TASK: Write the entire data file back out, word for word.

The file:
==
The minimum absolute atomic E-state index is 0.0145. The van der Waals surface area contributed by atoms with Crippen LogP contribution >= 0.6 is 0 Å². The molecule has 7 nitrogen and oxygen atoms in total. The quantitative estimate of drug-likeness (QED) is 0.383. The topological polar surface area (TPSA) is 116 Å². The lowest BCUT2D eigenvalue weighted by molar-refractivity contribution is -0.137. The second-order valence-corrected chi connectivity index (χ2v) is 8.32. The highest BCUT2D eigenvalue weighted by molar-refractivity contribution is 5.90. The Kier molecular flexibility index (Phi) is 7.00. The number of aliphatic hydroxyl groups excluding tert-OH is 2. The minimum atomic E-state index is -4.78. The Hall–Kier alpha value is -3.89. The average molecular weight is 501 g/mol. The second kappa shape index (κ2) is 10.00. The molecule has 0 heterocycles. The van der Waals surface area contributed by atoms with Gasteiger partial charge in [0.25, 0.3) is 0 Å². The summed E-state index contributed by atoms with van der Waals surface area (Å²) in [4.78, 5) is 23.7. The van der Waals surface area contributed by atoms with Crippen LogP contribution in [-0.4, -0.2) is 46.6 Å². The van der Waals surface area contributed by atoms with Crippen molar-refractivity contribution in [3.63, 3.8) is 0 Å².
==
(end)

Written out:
The minimum absolute atomic E-state index is 0.0145. The van der Waals surface area contributed by atoms with Crippen LogP contribution >= 0.6 is 0 Å². The molecule has 7 nitrogen and oxygen atoms in total. The quantitative estimate of drug-likeness (QED) is 0.383. The topological polar surface area (TPSA) is 116 Å². The lowest BCUT2D eigenvalue weighted by molar-refractivity contribution is -0.137. The second-order valence-corrected chi connectivity index (χ2v) is 8.32. The highest BCUT2D eigenvalue weighted by molar-refractivity contribution is 5.90. The Kier molecular flexibility index (Phi) is 7.00. The number of aliphatic hydroxyl groups excluding tert-OH is 2. The minimum atomic E-state index is -4.78. The Hall–Kier alpha value is -3.89. The average molecular weight is 501 g/mol. The second kappa shape index (κ2) is 10.00. The molecule has 0 heterocycles. The van der Waals surface area contributed by atoms with Gasteiger partial charge in [0.25, 0.3) is 0 Å². The summed E-state index contributed by atoms with van der Waals surface area (Å²) in [4.78, 5) is 23.7. The van der Waals surface area contributed by atoms with Crippen LogP contribution in [-0.4, -0.2) is 46.6 Å². The van der Waals surface area contributed by atoms with Crippen molar-refractivity contribution in [3.63, 3.8) is 0 Å².